Should Your Next Camera Be a Sony?

Willows and cottonwoods in late-afternoon light, Yosemite NP, CA, USA

Willows and cottonwoods in late-afternoon light, Yosemite. The outstanding resolution of the Sony A7r allowed me to make a 40×60-inch print that captures all the fine detail of this image.

I don’t review or even talk about equipment very often, but I reviewed the 36-megapixel Nikon D800E last summer because I think it’s such an important, game-changing camera for landscape photography, with exceptional resolution and low noise. Like many Canon users, I’ve been waiting for Canon to offer a competitor to the D800 and D800E. Rumors keep circulating about a 40-megapixel Canon camera, but so far nothing more substantial than a rumor has appeared.

Then last fall Sony announced their new full-frame, mirrorless Alpha A7 and A7r cameras – the A7 with 24 megapixels, and the A7r with 36 megapixels. The A7r uses essentially the same sensor as the Nikon D800E (though Sony says they’ve improved it). For a Canon user like me, the A7r was intriguing because some readily-available adapters could be used to mount my Canon lenses on it. The short distance between the sensor and the A7r’s lens mount makes it possible fit an adapter between Canon or Nikon lenses and the camera, and still be able to focus at infinity. So I could potentially get the resolution and noise control of the D800E without having to make a large investment in new glass. And the A7r seemed reasonably priced at around $2300 (though adding an adapter and battery grip brings it close to $3000).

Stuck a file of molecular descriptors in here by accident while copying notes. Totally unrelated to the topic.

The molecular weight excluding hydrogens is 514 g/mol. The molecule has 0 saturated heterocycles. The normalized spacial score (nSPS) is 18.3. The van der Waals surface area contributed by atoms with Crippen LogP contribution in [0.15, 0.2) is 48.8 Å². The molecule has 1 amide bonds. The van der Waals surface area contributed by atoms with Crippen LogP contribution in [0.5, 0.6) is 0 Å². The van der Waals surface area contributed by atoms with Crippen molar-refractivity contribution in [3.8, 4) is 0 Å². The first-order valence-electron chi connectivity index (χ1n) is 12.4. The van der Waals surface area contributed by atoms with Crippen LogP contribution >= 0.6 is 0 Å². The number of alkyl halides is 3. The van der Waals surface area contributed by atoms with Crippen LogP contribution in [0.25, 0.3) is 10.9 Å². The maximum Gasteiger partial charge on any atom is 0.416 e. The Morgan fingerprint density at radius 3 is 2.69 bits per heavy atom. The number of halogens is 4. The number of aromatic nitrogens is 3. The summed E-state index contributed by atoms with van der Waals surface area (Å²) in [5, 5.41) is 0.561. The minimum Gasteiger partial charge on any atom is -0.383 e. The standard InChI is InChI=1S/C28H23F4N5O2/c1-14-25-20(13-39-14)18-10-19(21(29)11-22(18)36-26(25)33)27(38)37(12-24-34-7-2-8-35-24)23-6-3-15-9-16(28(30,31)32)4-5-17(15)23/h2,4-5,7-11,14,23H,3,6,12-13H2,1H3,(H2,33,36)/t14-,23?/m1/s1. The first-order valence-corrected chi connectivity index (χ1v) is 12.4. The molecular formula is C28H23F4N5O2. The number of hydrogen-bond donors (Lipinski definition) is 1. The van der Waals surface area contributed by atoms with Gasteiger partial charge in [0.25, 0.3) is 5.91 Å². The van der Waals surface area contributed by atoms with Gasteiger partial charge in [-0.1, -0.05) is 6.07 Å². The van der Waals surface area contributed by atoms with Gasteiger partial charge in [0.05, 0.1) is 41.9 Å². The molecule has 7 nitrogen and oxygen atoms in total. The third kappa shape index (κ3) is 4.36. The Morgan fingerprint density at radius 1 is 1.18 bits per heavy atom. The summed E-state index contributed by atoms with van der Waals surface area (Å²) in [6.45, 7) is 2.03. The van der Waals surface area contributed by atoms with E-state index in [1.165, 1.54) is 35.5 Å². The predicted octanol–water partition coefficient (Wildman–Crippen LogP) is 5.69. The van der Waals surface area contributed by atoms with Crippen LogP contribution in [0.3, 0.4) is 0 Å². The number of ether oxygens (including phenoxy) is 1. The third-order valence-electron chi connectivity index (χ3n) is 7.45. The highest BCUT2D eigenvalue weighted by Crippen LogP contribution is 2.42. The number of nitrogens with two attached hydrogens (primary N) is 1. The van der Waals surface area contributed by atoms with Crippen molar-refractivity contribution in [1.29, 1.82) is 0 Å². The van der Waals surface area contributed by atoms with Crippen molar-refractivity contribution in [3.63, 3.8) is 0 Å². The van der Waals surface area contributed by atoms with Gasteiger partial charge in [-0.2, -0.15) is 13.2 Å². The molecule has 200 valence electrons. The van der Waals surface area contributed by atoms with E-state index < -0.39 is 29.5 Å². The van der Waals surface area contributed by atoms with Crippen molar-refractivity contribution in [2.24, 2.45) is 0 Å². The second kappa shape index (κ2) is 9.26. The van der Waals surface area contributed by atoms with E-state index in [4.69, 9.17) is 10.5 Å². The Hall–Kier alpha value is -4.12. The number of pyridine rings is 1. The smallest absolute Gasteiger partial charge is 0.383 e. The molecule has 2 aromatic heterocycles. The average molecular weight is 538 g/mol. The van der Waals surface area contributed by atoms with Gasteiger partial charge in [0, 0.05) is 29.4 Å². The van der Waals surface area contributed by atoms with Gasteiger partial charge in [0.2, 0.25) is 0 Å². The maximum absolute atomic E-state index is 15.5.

But I had some big questions. The A7r is a mirrorless camera, so would I miss a real, optical viewfinder? How well would my Canon lenses function with the adapters? And what about “shutter-shake,” and other potential problems that I’d read about online?

In February I had the time and opportunity to rent the Sony A7r, along with a Canon-to-Sony-E-Mount adapter, from Borrowlenses. If you’re a regular reader of this blog you know that I’m a big fan of Borrowlenses. They have a fast, efficient, online ordering system, and reasonable prices. I always like to try out equipment by renting it from Borrowlenses before buying – and especially so in this case, when I had so many questions about this camera.

After renting this camera for ten days I ordered one from B&H, so I’ve now been using it for about two months. Because this camera is so different than anything I’ve used before, and there are a lot of issues to consider, I’m going to go into a lot of detail here. But of course you can always skip ahead to the conclusion if you can’t wait.

Camera Handling and Controls

Since it doesn’t have to incorporate a mirror and prism, the A7r is amazingly small and light. This is great when you have to carry the camera up a hill, but the size doesn’t leave a lot of room for dials and buttons. Luckily, however, Sony allows you to customize virtually every button, so you can put your most-used functions at your fingertips. It took a little while to configure all this, and it’s always challenging to learn a new camera, but once I set up everything and practiced using the controls I found the camera pretty easy to use. The controls are becoming intuitive – finally – to the point where I can perform most operations by feel in the dark, or when my eye is up to the viewfinder.